The SEEKING system gives a pleasureable feeling when engaged in a task they enjoy e.g. Border Collies stalking behaviour.
Do our dogs have emotions? A question that has been argued for many years! American Neuroscientist Jaak Panksepp and his colleagues have spent many years researching this and have found seven basic emotions – SEEKING, FEAR, RAGE, LUST, CARE, PANIC and PLAY.
Here we will look at the SEEKING system, being able to perform canine behaviour satisfies our dogs core emotions, promoting a relaxed happy dog. These days a lot of dogs are unable to perform these canine behaviours due to restraints of walls, fences and leads etc.
The SEEKING system is the area of the brain that urges us and all animals to explore the environment and seek the things we need to live a fulfilled life.
Our dogs have a built in instinct to explore and learn about their environment. Learning about their environment enables them to move around at ease and be efficient in finding what they require. It is the SEEKING system that motivates them to forage, explore, investigate and search for resources such as food, shelter and mates, hence satisfying their core emotions and helping them learn, predict and anticipate, increasing their chance of survival.
Do you think you and your dog enjoy the anticipation of something good more than the end result? When you were a child was the run up to Christmas, looking for your presents etc. more exciting than the day itself? There is now evidence that nerve cells in the SEEKING system are more responsive to anticipation of reward rather than receiving it.
Dopamine (a chemical in the brain that either increases or reduces the activity of nerve cells) fuels the SEEKING system promoting states of eagerness and directed purpose, a state we humans love to be in, we feel good when seeking out activities we enjoy, our dogs feel the same. The feeling experienced from finding something unexpected or new, the excitement and anticipation are all acitivated by Dopamine. These feelings can be more intense when the reward is unpredictable, encouraging us to want more and find more stimulation resulting in even more Dopamine being released into our brains. Hence how addictions occur, e.g. gambling, a person is more stimulated if they are not sure if they are going to win. According to Jaak Panksepp a sure way to drive an animal into a frenzy is to give very tiny bits of food sending the SEEKING system into hyperactivity.
Dopamine will stop working when things become predictable, the classic of dogs turning their nose up at the same old treats and it is inhibited when rewards are removed completely, is this why dogs stop doing things when rewards are suddenly taken away?
Is this why we sometimes see hyperactive treat or toy obsessed dogs?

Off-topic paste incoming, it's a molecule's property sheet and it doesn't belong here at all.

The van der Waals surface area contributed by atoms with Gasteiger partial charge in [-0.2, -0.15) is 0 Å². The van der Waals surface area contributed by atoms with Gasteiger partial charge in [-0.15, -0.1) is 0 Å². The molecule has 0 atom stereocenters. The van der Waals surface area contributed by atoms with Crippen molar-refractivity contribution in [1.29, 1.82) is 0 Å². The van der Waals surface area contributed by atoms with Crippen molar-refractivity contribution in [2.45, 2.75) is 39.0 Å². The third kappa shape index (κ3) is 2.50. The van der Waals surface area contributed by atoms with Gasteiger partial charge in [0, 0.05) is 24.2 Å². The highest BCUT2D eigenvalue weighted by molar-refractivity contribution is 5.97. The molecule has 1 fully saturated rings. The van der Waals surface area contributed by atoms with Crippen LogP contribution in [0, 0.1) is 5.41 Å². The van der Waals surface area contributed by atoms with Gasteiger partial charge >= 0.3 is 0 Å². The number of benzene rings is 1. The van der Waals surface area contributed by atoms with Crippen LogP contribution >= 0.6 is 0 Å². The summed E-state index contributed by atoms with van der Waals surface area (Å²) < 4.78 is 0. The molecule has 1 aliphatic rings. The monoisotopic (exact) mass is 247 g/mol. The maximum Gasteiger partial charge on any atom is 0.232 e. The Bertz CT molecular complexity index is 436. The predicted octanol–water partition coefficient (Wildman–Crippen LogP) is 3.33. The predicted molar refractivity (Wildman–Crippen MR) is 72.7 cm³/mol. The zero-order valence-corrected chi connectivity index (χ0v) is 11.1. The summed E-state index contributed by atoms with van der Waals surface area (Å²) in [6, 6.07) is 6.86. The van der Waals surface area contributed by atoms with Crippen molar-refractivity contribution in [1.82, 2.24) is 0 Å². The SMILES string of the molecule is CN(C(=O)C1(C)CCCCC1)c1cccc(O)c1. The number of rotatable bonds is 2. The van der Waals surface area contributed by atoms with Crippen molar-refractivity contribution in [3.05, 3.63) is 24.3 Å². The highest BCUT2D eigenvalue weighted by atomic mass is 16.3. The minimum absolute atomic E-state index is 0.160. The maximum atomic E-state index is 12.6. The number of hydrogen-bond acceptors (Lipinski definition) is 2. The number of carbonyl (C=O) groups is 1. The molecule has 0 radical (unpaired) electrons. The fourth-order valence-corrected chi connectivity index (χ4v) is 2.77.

Also is this why over treating, over rewarding, over luring and over cueing can work against us?
Is it possible to set dogs up to be frustrated and show anger during training when we teach them to expect something they really want and then withhold it too much of the time?
Once the SEEKING system has been turned on, the animal and us must have some form of fulfillment (consummatory behaviour) kick in for a reduction in arousal to be achieved and balance maintained.
Have we forgotten in our quest to keep dogs in a state of happiness to also keep them in balance?
A mentally healthy dog needs to be able to move back and forth between SEEKING and fulfillment.
Why should we be aware of the SEEKING system?
Becasue when the SEEKING system is turned on positive emotions are present, keeping negative emotions at bay by keeping the RAGE, FEAR and PANIC systems turned off.
A lot of behaviouir problems can occur from a lack of opportunity to perform strong innate behaviours. By providing our dogs with the outlet for behaviour which is natural for them we can switch the SEEKING system on, therefore satisfying their needs and not allowing the RAGE, FEAR and PANIC systems to switch on through frustration of not being able to act/succeed in what they have evolved to do. Remembering to make sure there is fulfillment for them at the end, through finding what they were seeking at the time and the need diminishing, balancing out the emotions is very important.
Examples of the SEEKING system in action:
Sniffing, exploring, investigating, having interesting things to do on long walks
Being hungry, dinner being prepared
Playing with others
Picking the lead up to go for a walk
Clicker training – the click is a signal that a reward is about to come, therefore the sound of the clicker turns on the SEEKING system putting the animal into a pleasureable state of eager anticipation!
Affective neuroscience, the foundations of human and animal emotions – Jaak Panksepp
Reaching the animal mind – Karen Pryor
Making animals happy, how to create the best life for pets and other animals – Temple Grandin & Catherine Johnson